11:45 AM

Business Meeting-Officer elections and announcements

12:15 PM


1:15 PM

Invited: "Planck Visualization Project: Seeing and Hearing the Cosmic Microwave Background"
Jatila van der Veen, UC Santa Barbara

The Planck Mission, launched May 14, 2009, will measure the sky over nine frequency channels, with temperature sensitivity of a few 10-6 K, and angular resolution of up to 5 arc minutes. Planck is expected to provide the data needed to set tight constraints on cosmological parameters, study the ionization history of the Universe, probe the dynamics of the inflationary era, and test fundamental physics. The Planck Visualization Project consists of two parts: The first is a Virtual Reality simulation of the mission, in which viewers can follow the satellite on its orbit around the second Lagrange point as it maps the CMB, and peer inside the instruments, following the path of a photon. In the second part, starting with the CMB power spectrum, we model processes in the very early universe using multi-dimensional visualization and sonification techniques, thus allowing the viewer to "observe" the earliest moments of the universe. References:

Prepublication copy of article by JvdV
US Planck home page
European Space Agency Planck Science Page
Planck pages in the UK
French Planck site

2:15 PM

"Show'n Tell"

James Lincoln: "Tuning a Tuning Fork - this is amazing," Ron Armale: "Poly Density Bottle," Peter Krumbein: "Determining the Amount of Charge on Styrofoam Balls, and many others!

If you wish to give a Show & Tell presentation, sign up at the registration table in the morning.

2:45 PM

Contributed: "Not the Usual Coupled Oscillators"
Bernard Cleyet, UC Santa Cruz (ret'd)

Commercially available teaching apparatus is easily modified to show the behavior of a spring oscillator and a magnetic hardening oscillator.   I will demonstrate the apparatus and show a video of the two normal modes, graphs of captured data, and numerical modeling with various amounts of Coulomb damping.

3:00 PM

Contributed: "iFly Indoor Skydiving – Field Trips"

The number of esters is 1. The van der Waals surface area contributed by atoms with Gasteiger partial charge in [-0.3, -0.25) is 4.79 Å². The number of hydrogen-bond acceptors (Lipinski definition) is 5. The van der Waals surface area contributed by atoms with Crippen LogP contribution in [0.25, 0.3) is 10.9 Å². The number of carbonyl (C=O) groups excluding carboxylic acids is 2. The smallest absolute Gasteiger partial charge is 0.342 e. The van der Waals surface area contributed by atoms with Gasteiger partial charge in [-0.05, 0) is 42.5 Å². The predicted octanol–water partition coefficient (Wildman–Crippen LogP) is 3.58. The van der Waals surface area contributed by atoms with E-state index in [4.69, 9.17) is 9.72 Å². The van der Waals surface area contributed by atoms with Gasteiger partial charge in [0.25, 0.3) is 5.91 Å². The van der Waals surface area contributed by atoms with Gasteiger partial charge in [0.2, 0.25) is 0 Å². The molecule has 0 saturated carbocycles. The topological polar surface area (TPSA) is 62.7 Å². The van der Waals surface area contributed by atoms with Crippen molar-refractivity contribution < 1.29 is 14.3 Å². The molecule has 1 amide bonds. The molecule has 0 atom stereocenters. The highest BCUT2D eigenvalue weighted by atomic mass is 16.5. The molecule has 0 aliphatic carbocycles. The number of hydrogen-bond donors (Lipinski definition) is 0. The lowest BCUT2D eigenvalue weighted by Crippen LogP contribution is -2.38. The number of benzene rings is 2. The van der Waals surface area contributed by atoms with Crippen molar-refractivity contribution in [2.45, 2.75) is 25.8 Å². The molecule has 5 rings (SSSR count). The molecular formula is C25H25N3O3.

Cailin Creighton, iFly Indoor Skydiving

A discussion of physics topics relating to skydiving, indoor skydiving, and the operation of vertical wind tunnels. Also, information on how to bring your students on a field trip to a vertical wind tunnel for an educational program including experiments, a lecture, a tour, and flying.

3:15 PM

Contributed: "Why Do We Use this Symbol for that?"
James Lincoln, Tarbut V’Torah HS

Why do we use h for Planck’s constant, or I for current? What does the “a” in ΣF=ma really stand for? Who decided, and when, to use c for the speed of light? I have done some historical research on several symbols and constants, tracking down when they first appeared in literature and what they actually stand for. The results have been enlightening and that they will help both teachers and students understand the meaning behind the choice for the symbols we use.

3:30 PM

Contributed: "Novel, Low-Cost, Side-Illuminated, Multi-Point Optical Fiber Sensor"
Claudio Oliveira Egalon, Science and Sensors Technologies and Loyola Marymount University

A novel low cost optical fiber sensor, ideal for the classroom, has been developed under NSF and USDA grants. This unique sensor uses side illumination to probe multiple points along an optical fiber length with a spatial resolution of up to 5 mm. It can be used to:

1. Demonstrate simple spectroscopic measurements using fluorescence, absorption and/or scattering.
2. Demonstrate light propagation at angles outside the critical angle in optical waveguides
3. Introduce students to opto-electronic devices and others.

Different parameters have been measured with this sensor including relative humidity, turbidity and concentrations of chloride, nitrate, phosphate and potassium ions.

3:45 PM
The World Famous "Order of Magnitude Contest" and Door Prizes
4:00 PM
Meeting Adjourns